August 1, 2021

Component fatigue caused early shutdown of Merlin engine on last SpaceX launch


If you would like to see more articles like this please support our coverage of the space program by becoming a Spaceflight Now Member. If everyone who enjoys our website helps fund it, we can expand and improve our coverage further.
File photo of nine Merlin 1D engines firing on a Falcon 9 launch in 2018. Credit: SpaceX

SpaceX has concluded fatigue on an engine cover caused one of the nine Merlin 1D first stage engines on the company’s most recent launch to shut down early during ascent, leading to the loss of the booster during an offshore landing attempt in the Atlantic Ocean, an official said Monday.

A hole developed in one of the covers on the Feb. 15 launch, allowing hot gas into one of the engines, according to Benji Reed, senior director of human spaceflight programs at SpaceX. Reed disclosed the findings in a press conference Monday previewing SpaceX’s next crew launch for NASA, currently scheduled to fly to the International Space Station in late April.

The early engine shutdown did not affect the Falcon 9 rocket’s primary mission, and the launcher’s upper stage continued into orbit and successfully deployed 60 Starlink internet satellites about an hour after the Feb. 15 liftoff from Cape Canaveral Space Force Station. But the problem prevented the rocket from landing on SpaceX’s floating drone ship positioned around 400 miles (630 kilometers) northeast of Florida’s Space Coast.

Reed said the Merlin engines fly with covers, or boots, to protect certain components during flight. One of the boots on the Feb. 15 launch, which flew with a reusable first stage making its sixth trip to space, had more flights than any other boots of the same design, Reed said.

“This particular boot, had a little bit of a hole,” Reed said. “It developed a hole. There are hot gases. Of course, that’s what makes the rocket go up, very hot gases coming out of the engine. But you want those hot gases to be where they’re supposed to be and not go where they’re not supposed to be. So that boot, a little bit of a hole developed, a little bit of hot gas got to where it’s not supposed to be, and it caused that engine to shut down.”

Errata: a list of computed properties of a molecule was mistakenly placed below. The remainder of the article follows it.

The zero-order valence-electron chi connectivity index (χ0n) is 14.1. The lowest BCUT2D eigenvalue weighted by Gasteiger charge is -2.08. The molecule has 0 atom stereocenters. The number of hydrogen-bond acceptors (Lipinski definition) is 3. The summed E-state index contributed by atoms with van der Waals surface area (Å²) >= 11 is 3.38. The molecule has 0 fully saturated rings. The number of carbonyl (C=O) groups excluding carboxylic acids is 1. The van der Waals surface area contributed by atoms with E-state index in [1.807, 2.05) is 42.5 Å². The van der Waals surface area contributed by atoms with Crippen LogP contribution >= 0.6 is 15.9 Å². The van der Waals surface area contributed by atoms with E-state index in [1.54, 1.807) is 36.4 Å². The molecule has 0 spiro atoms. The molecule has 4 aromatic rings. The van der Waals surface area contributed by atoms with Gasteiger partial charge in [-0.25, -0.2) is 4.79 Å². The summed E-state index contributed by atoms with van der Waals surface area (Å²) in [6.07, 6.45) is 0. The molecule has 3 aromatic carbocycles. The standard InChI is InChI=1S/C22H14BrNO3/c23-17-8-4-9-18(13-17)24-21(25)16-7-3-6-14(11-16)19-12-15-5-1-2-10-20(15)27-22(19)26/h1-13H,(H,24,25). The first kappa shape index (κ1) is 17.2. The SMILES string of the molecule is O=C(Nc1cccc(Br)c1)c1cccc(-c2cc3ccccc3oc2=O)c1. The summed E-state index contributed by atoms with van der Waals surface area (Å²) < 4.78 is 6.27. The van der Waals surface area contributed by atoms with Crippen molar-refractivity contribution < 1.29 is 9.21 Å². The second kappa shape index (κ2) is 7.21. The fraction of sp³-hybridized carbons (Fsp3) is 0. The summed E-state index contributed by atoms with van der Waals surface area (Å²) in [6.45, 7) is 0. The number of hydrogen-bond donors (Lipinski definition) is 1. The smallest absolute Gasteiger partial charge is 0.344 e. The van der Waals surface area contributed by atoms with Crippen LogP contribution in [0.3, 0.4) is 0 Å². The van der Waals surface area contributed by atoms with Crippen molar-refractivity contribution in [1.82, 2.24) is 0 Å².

The Falcon 9 rocket has nine Merlin 1D engines, each consuming a mix of super-chilled, densified kerosene and liquid oxygen propellants. The nine Merlin 1D engines collectively generate about 1.7 million pounds of thrust at full power. A single modified Merlin engine flies on each Falcon 9 upper stage.

With a cluster of first stage engines, the Falcon 9 is designed to overcome an in-flight engine failure and still deliver its payload into orbit.

“That’s the great thing about Falcon 9,” Reed said. “We have engine-out capability, plus this vehicle has all of these great systems to autonomously control itself, shut down, abort when it needs to. In this case, it did exactly what it was supposed to do, it cut out that engine, turned that engine off. The vehicle was safe. The vehicle got to orbit, put the satellites exactly where they wanted to be, the primary mission was accomplished.

“When that booster came to return home, because of the problem with that particular engine, we didn’t have enough thrust in order to get back to where we needed to be,” Reed said.

SpaceX did not disclose the ascent engine shutdown until Monday. The engine problem on the Feb. 15 launch was the third time a Merlin booster engine has shut down early on a Falcon 9 launch.

A Merlin engine on an earlier Falcon 9 variant failed in flight in 2012, but the rocket continued into orbit and deployed a Dragon cargo ship on a mission to the International Space Station. But the upper stage’s firing to overcome the first stage engine failure left insufficient fuel on-board to maneuver into a separate orbit and release an Orbcomm communications satellite.

A Falcon 9 launch in March 2020 also suffered an in-flight engine failure, producing a similar outcome to the Feb. 15 mission. The Falcon 9 continued into orbit and deployed its 60 Starlink payloads, and the booster was unable to land successfully.

SpaceX has launched 111 Falcon 9 and Falcon Heavy rocket missions to date. All but one Falcon 9 flight had 10 Merlin engines (a special Falcon 9 configuration for a Dragon abort test did not have an upper stage engine), and the Falcon Heavy missions each had 28 engines, adding up to 1,163 Merlin engine flights in the Falcon 9 era, more than any other large U.S. rocket engine. Accounting for the three in-flight engine failures, the Merlin engine has amassed a 99.7% success record.

Nine Merlin 1D engines on the aft end of a SpaceX Falcon 9 first stage booster. Credit: SpaceX